Justice for Rape and Sexual Slavery in Guatemala

On the ‘Women’s rights, social inclusion and the media’ blog, the following on the judicial process regarding Zepur Zarco (Sepur Zarco), which we mentioned recently here. Thanks to Central America Women’s Network (CAWN).

by Quimy De Leon – Community Newspapers
translated by Verity Powell, CAWN

The courtroom of “Primera Instancia de Mayor Riesgo B” was full on Tuesday 24 June 2014. Present were Mayan women, human rights defenders and journalists. The courtroom is on the 14th Floor in the Tower of Courts in the centre of the capital city. The court is presided over by Judge Miguel Ángel Gálvez. Today marks an historic day, as the first public hearing against army Colonel Esteelmer Reyes Girón and former military commissioner Heriberto Valdez Asij begins.

The two men are accused of being responsible for the rape and sexual slavery of “15 Mayan Q’eqchi women, and the disappearance of more than 20 people.” [1] They are accused of crimes against humanity. Colonel Esteelmer Reyes Girón is also accused of murder, whilst Heriberto Valdez Asij is also accused of the forced disappearance of men and women.

The majority of people in attendance at the hearing were indigenous women, representatives from women’s organizations, human rights organizations and the media. The two accused men were sat together with their legal defence. The defence expected to make their first statement to the judge, however proceedings were delayed until 3rd October, when they will continue in the same courtroom.

Justice for Rape and Sexual Slavery
Sepur Zarco is a community located in the Polochic area of Guatemala. In 1982, during the toughest years of the war and genocide [2], a military detachment was sent to this community. During a six month period the military committed a series of crimes against humanity, including rape and sexual slavery of approximately 20 women. A number of women were “disappeared” or murdered along with their husbands and relatives.

The women of the Sepur Zarco community dared to speak out and to not allow these crimes to go unpunished, despite the lengthy and cumbersome legal procedures they faced. These women provide us with an opportunity to reflect on our motivation to continue fighting for truth and justice, both for those who remain and for those who died.

The women covered themselves with coloured fabric and sat in front of their perpetrators. They were not alone, they were accompanied by other women from their community and representatives from organizations that form the Alianza Rompiendo el Silencio y la impunidad (Alliance Breaking the Silence and Impunity). It has taken a long time to get to this point, and the process has included several stages, they are [3]:

4th-5th March 2010, the Court of Conscience Against Sexual Violence During the Internal Armed Conflict convenes for the first time,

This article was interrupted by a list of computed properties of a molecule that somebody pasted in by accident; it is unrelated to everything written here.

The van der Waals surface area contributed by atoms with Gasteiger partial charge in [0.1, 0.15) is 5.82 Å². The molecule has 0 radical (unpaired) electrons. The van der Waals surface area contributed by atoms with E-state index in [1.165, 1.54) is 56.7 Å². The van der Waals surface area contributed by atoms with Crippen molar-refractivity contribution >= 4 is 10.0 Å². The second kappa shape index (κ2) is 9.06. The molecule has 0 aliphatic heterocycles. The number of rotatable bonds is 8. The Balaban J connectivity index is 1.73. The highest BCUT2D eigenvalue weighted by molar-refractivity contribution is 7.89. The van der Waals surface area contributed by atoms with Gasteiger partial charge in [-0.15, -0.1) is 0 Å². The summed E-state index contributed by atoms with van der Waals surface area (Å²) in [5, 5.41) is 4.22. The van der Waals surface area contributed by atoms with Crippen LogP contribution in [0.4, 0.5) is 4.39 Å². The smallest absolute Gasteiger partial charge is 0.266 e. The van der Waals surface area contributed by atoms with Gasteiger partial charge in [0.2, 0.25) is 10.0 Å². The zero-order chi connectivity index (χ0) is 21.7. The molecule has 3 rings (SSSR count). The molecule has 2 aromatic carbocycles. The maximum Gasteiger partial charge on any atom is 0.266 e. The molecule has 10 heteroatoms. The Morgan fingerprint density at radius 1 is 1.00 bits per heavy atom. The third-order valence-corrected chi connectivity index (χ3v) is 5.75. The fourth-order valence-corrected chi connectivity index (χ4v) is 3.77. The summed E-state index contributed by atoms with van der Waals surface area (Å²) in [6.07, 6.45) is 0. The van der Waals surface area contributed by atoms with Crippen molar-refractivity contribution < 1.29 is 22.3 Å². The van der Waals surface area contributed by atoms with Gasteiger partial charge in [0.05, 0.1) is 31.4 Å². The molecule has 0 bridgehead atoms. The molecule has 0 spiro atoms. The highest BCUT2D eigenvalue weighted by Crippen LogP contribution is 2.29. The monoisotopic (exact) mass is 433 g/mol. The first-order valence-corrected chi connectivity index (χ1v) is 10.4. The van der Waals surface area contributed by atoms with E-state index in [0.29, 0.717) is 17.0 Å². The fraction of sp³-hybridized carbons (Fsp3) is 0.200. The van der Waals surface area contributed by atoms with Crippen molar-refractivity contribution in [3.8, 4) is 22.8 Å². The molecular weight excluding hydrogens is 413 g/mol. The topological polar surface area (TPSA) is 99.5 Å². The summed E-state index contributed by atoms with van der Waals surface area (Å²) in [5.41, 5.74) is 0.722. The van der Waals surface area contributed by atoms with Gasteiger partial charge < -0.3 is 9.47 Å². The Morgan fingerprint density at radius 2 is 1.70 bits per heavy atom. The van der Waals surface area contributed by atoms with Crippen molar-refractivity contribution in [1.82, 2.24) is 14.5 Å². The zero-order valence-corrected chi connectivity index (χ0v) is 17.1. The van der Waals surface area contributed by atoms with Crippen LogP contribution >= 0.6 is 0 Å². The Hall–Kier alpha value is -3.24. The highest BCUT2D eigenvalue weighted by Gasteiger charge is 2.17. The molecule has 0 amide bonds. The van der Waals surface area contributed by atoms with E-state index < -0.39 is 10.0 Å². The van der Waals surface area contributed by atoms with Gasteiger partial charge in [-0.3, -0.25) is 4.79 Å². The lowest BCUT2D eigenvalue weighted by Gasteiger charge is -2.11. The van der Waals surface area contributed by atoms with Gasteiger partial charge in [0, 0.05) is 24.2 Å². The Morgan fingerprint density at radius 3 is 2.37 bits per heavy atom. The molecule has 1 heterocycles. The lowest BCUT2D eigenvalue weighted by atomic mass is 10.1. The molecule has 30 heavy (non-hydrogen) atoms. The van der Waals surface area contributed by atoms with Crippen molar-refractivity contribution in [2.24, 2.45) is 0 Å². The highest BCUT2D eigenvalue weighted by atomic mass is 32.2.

30th September 2011, a criminal complaint is presented to the justice system,

24th – -28th September 2012, the statements of 15 Q’equchi women and 4 Q’equchi men are taken in anticipation of giving evidence,

14th June 2014, two arrests are made of those in charge of the violence and sexual slavery,

23rd June 2014, the Court hears the first statement of the accused.

While Justice arrives
Entering the court building is not pleasant. The times I have done it have been to accompany high-impact cases, related to human rights and its on-going violations. To know, and understand, how power moves in the legal field of this battle is chilling. The system is so complex, and difficult to understand, especially how the same laws are applied and handled differently. When I have attended hearings I have seen that this is a system that works for the benefit of the existing power block represented in the patriarchal structures of politics, the military, society, religion and economic control.

However, I am still convinced that it is important for the many women, survivors of genocide and other crimes against humanity, to seek justice in the legal field. Because the legal field provides an important and strategic weapon to make society aware of the crimes that have occurred. Through the courage of those who dare to bring to trial the perpetrators and abusers, the responsibility to understand our history, to bring people to justice and to reconstruct a true understanding of the past, is passed onto the whole of society.

As the judicial system unfolds, evidence will be presented by expert witnesses, testimonies and documents will be presented to confirm what we as a people have always known, that these crimes occurred, that there was genocide, that there was rape and sexual slavery. As the process moves forward we hope that this will become an historical truth, proved by a court, as happened with the trail for genocide against Efraín Ríos Montt. This type of event makes a mark on history, and in the collective memory of the struggles of women and feminists.

[1] Comunicado Alianza Rompiendo el Silencio y la impunidad. 23 de junio de 2014.
[2] The detachment was closed in 1988.
[3] Ibid.

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Categories: Gender, Genocide, Guatemala

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